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Remembering Rev. Dr. Hope Johnson

By Central East Region of the UUA

Hope Johnson

Rev. Dr. Hope Johnson

It is with overwhelming sadness and shock that the Central East Region acknowledges the sudden death of our colleague and dear friend, Hope Johnson, from a long-term respiratory illness.

Hope joined the Central East Region team in 2015. Her expansive areas of expertise and service defy description: Hope was the primary contact to congregations in Brooklyn and Long Island, she was our go-to person for conflict transformation, she was embedded in our racial justice efforts, and she spent untold hours with our congregants, religious professionals, leaders of color and us supporting our work and helping unravel church life’s stickiest situations. Some of you may have never met Hope, but if you have come in contact with a member of our staff team, you have certainly felt her impact. Hope was very open in sharing her skills, gifts and insights with all of us and each of us have carried a piece of her with us in our ministry in the region.

Hope’s impact is huge and her memory will live with us for a long time. For now, the CER team wants to share some things that we will always remember about knowing and working with Hope.

I will always remember Hope’s joy at working on our stickiest congregational fights. “I love it!” she would tell me. I was always astounded at the depth of her desire to help people communicate with and care for each other. -Megan

Whenever I interacted with Hope, I felt that I was being seen and held in the light of love and compassion. She had the rare pastoral gift of seeing people in their full humanity (warts and all) without malice or judgment while still asking the hard questions. May we all grow to be more like her. -Renée

The things I’ll remember about Hope is her dedication to BIPOC and especially lay leaders of color and youth/young adults of color. She had a way of moving with you on a journey and helping you feel belonging in spaces. She was courageous, gracious and a truth teller. I learned a lot from her as a young adult of color in this faith and feel sorrow of losing a mentor, friend and elder. -Sana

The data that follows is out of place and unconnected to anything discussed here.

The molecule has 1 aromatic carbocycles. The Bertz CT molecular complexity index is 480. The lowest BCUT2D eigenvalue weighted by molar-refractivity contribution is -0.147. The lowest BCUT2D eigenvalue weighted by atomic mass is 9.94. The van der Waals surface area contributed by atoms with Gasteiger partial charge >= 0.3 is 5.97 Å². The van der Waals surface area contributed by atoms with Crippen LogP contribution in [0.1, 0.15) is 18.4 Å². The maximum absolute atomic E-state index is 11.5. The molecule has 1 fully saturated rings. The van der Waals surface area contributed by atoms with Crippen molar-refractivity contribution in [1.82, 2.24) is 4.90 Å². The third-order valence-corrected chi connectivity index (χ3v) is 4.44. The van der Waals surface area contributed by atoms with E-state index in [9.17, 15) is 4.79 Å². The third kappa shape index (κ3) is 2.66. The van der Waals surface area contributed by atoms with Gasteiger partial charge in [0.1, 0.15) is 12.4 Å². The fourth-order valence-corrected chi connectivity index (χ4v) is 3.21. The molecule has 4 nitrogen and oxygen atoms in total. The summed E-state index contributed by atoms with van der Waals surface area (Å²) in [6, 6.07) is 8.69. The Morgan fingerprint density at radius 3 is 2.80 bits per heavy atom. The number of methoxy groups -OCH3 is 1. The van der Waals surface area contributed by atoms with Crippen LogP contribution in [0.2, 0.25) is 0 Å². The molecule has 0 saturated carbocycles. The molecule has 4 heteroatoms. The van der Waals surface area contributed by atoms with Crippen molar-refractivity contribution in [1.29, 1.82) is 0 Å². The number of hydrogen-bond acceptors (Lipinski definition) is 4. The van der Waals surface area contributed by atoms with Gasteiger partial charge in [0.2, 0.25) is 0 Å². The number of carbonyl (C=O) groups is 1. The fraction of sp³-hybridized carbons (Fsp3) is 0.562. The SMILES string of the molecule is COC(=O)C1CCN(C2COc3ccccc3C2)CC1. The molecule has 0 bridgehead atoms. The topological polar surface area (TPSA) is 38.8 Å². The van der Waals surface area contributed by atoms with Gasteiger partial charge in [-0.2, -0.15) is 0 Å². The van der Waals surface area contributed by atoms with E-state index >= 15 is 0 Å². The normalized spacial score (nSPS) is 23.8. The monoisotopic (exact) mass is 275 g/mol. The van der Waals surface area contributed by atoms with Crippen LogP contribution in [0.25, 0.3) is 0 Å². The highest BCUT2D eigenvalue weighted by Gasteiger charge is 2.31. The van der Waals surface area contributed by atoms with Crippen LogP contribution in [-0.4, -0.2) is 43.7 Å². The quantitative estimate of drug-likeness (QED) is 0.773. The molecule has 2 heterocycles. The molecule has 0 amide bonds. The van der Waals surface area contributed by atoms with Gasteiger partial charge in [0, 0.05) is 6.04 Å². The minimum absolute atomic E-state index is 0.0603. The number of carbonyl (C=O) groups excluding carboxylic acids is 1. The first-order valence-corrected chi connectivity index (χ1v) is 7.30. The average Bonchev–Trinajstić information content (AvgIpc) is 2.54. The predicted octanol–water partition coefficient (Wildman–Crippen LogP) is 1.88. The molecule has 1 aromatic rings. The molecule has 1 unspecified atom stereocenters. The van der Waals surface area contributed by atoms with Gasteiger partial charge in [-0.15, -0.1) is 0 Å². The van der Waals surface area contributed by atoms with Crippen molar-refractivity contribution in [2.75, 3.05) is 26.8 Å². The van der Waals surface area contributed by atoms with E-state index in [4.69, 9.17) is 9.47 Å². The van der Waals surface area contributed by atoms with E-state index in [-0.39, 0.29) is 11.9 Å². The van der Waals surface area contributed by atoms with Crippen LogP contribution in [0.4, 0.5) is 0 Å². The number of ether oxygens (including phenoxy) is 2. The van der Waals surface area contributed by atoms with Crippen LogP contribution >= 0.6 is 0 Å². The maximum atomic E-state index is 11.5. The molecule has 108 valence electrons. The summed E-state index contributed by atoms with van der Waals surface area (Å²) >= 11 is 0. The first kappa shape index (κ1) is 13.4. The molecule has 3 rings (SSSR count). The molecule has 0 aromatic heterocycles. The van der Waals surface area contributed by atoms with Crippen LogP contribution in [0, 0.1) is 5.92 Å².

Hope inspired me to be a better person from the moment I met her. Her smile and grace was always in abundance. One of her greatest legacies is the Living Legacy Project, which she started over 10 years ago with her sister Dr. Janice Marie Johnson. I was fortunate enough to attend a pilgrimage to Alabama in March 2019. I will miss our late night games of Words with Friends and our talks about our daughters. I will always keep listening to other points of view because of Hope-something on which she always insisted. -Amy

I will always remember Hope’s smile and her abundant kindness. She would often send me little messages just to check in or to ask about something going on in my life. Seeing a message from Hope pop up always put a smile on my face, too. I truly feel lucky to have known Hope and will forever hold our relationship dear. -Cristina

Hope and I shared a deep love of family. We would often find ourselves in a corner during down time in a retreat, or at a party sharing stories of what our children were currently up to or talking about memories of family events and escapades. She was so proud of her daughter Jova and her nieceLehna and it was clear that family was central to her life. -Beth

One of many things I loved and admired about Hope was her habit of stopping a conversation to say “I don’t know what that means, tell me more. ” She was born in Jamaica and, though she lived in NY for many years, was truly a citizen of the world. She was curious about peculiarly American colloquialisms and would often invite us to dig a little deeper to understand how language included and excluded people in the room. My eyes were opened many times to the ways that language can be a weapon...or a bridge. And she always called me Patricia, my given name, which made me feel very special and seen. -Patricia

I learned so many things from Hope, just being in her orbit was a lesson in sharing wonder and gratitude. I remember the sparkle in her eyes when she was excited or discovering something new. I will forever be grateful for her encouragement and the confidence she expressed in me and her expectation that I do the same for others. -Shannon

You may have a story to share about Hope as well. If so, please email audio recordings, written thoughts or videos to HopeStories2020@outlook.com. Hope’s sister, daughter and family are looking forward to seeing all the memories at a future time.

Connected with you in this great sorrow,
The Central East Team